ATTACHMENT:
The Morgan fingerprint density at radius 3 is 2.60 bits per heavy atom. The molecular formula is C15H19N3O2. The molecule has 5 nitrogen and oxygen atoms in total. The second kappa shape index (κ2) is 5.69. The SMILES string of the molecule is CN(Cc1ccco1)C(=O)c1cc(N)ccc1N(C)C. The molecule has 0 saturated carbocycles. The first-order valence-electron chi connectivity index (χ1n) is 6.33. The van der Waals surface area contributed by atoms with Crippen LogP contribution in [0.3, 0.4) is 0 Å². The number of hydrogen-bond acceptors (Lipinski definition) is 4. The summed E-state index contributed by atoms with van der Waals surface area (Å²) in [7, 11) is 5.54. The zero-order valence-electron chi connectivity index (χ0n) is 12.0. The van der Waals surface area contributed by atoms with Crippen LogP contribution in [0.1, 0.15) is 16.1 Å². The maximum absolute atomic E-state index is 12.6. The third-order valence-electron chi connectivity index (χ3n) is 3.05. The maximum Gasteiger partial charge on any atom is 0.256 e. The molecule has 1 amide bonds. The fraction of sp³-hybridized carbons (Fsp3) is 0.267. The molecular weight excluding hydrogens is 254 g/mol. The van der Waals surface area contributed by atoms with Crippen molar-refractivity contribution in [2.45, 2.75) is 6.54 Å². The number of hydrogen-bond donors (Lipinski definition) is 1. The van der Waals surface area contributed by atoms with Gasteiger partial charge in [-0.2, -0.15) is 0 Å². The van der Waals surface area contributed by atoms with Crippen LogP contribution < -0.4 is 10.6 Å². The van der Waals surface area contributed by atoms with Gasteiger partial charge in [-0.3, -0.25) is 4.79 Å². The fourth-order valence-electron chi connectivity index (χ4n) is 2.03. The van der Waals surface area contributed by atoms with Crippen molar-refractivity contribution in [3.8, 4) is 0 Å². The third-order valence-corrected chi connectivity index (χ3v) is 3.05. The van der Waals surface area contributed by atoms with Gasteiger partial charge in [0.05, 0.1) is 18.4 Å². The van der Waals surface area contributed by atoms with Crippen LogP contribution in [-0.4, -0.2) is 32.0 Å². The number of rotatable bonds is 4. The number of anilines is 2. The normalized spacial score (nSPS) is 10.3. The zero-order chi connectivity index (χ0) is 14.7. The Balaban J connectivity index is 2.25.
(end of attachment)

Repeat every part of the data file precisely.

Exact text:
The Morgan fingerprint density at radius 3 is 2.60 bits per heavy atom. The molecular formula is C15H19N3O2. The molecule has 5 nitrogen and oxygen atoms in total. The second kappa shape index (κ2) is 5.69. The SMILES string of the molecule is CN(Cc1ccco1)C(=O)c1cc(N)ccc1N(C)C. The molecule has 0 saturated carbocycles. The first-order valence-electron chi connectivity index (χ1n) is 6.33. The van der Waals surface area contributed by atoms with Crippen LogP contribution in [0.3, 0.4) is 0 Å². The number of hydrogen-bond acceptors (Lipinski definition) is 4. The summed E-state index contributed by atoms with van der Waals surface area (Å²) in [7, 11) is 5.54. The zero-order valence-electron chi connectivity index (χ0n) is 12.0. The van der Waals surface area contributed by atoms with Crippen LogP contribution in [0.1, 0.15) is 16.1 Å². The maximum absolute atomic E-state index is 12.6. The third-order valence-electron chi connectivity index (χ3n) is 3.05. The maximum Gasteiger partial charge on any atom is 0.256 e. The molecule has 1 amide bonds. The fraction of sp³-hybridized carbons (Fsp3) is 0.267. The molecular weight excluding hydrogens is 254 g/mol. The van der Waals surface area contributed by atoms with Crippen molar-refractivity contribution in [2.45, 2.75) is 6.54 Å². The number of hydrogen-bond donors (Lipinski definition) is 1. The van der Waals surface area contributed by atoms with Gasteiger partial charge in [-0.2, -0.15) is 0 Å². The van der Waals surface area contributed by atoms with Crippen LogP contribution < -0.4 is 10.6 Å². The van der Waals surface area contributed by atoms with Gasteiger partial charge in [-0.3, -0.25) is 4.79 Å². The fourth-order valence-electron chi connectivity index (χ4n) is 2.03. The van der Waals surface area contributed by atoms with Crippen molar-refractivity contribution in [3.8, 4) is 0 Å². The third-order valence-corrected chi connectivity index (χ3v) is 3.05. The van der Waals surface area contributed by atoms with Gasteiger partial charge in [0.05, 0.1) is 18.4 Å². The van der Waals surface area contributed by atoms with Crippen LogP contribution in [-0.4, -0.2) is 32.0 Å². The number of rotatable bonds is 4. The number of anilines is 2. The normalized spacial score (nSPS) is 10.3. The zero-order chi connectivity index (χ0) is 14.7. The Balaban J connectivity index is 2.25.